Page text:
It has also secured deferred oil payment terms from the Saudis; awarded contracts for the fast-track implementation of 877MW of additional power generation (bids for an additional 2,900MW are under process) that shall greatly reduce Pakistan’s existing energy woes; saved 500MW from the introduction of daylight saving hours; increased the wheat procurement price to encourage the agricultural sector; announced plans for food stamps and housing for the country’s poorest (the Benazir Income Support scheme will transfer Rs 34-50 billion in cash to this segment); increased the minimum wage by 33.33 percent; restored the rights of students and labour to unionise; reinstated workers laid off by the previous government; pledged to continue trimming frivolous government spending and passed a well-received national budget; instituted an Economic Advisory Committee of experts; and initiated a process to ramp up local natural gas output.

By any measure, these are creditable, concrete steps out of a mere hundred days in office. Critics should be mindful that Pakistan has escaped the inflation-fuelled rioting that has roiled India and Bangladesh and the dread of famine in countries like Haiti, where people are forced to eat mud. In such troubling times, the PPP has been able to maintain its socialist credentials without being anti-business. It has been able to ally with political rivals without lapsing into the comfortable polarities of the past.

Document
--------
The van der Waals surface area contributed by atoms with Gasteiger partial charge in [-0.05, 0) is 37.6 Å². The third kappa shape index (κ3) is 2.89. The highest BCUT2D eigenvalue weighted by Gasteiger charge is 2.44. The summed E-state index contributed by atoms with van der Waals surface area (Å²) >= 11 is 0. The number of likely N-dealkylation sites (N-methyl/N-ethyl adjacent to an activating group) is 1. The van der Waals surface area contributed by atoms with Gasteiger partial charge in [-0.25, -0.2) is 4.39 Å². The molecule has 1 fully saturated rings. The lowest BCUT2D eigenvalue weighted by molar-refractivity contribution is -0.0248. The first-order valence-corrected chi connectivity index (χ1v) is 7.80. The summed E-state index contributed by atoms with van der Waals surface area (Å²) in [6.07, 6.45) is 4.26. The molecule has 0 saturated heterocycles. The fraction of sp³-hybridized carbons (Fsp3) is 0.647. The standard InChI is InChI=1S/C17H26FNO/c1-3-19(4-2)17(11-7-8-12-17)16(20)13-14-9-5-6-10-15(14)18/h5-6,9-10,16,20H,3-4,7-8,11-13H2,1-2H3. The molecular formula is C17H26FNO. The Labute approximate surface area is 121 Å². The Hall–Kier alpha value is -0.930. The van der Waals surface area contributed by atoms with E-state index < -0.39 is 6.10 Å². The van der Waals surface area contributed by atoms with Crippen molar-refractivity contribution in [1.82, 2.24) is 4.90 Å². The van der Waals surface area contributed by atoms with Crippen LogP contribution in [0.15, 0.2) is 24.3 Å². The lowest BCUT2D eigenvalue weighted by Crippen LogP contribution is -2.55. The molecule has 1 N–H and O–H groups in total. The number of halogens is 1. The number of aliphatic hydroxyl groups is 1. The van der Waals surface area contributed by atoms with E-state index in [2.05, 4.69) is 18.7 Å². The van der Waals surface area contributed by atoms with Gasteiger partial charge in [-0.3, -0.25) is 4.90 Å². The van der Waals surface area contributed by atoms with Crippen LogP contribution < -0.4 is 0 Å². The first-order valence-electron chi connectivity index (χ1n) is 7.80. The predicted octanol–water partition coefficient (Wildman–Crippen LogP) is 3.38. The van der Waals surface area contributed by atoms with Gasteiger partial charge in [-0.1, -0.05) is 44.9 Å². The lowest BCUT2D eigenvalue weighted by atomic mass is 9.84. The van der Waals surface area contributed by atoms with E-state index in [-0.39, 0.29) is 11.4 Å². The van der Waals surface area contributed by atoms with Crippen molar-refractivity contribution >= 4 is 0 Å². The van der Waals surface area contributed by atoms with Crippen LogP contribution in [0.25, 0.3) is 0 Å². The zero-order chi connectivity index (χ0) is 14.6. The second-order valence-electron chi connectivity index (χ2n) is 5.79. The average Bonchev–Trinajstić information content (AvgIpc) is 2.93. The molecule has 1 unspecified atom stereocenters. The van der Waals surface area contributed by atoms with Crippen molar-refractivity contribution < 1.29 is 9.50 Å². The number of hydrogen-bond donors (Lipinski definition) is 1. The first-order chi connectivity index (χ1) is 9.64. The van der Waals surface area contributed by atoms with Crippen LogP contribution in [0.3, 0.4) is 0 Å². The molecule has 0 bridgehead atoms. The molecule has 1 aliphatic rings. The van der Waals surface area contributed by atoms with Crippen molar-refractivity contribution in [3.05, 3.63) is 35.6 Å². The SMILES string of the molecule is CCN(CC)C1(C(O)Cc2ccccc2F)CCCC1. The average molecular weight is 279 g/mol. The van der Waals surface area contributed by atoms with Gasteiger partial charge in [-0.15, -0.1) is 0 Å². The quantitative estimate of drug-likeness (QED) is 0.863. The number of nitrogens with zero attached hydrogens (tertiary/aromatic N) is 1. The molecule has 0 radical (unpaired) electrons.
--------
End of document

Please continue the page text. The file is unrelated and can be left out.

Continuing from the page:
Inherent in the uncharitable impatience being self-righteously paraded on our television screens is anger and disbelief that Ms Bhutto is gone. Inarguably, the PPP is the last hope for a liberal and progressive Pakistan. As Ms Bhutto stated in her last speech, we are in a struggle for the survival and soul of our country. For the sake of Pakistan, we must all work to strengthen the present democratic order and the PPP, not bury it.

Fasih Ahmed is a journalist and businessman and can be reached at

Source: Daily Times, 15/7/2008



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One thought on “So far, so good — really —Fasih Ahmed

  • akhtar hameed

    what a load of biased crap and pathetic spin. this “journalist” and his family have close ties with mister 10% which explains this exercise in deceit and corruption. if he really does think that the most corrupt man in pakistan is pakistan’s ONLY hope, he is stupider than he looks! nice way to skim more millions in cahoots with the new “president”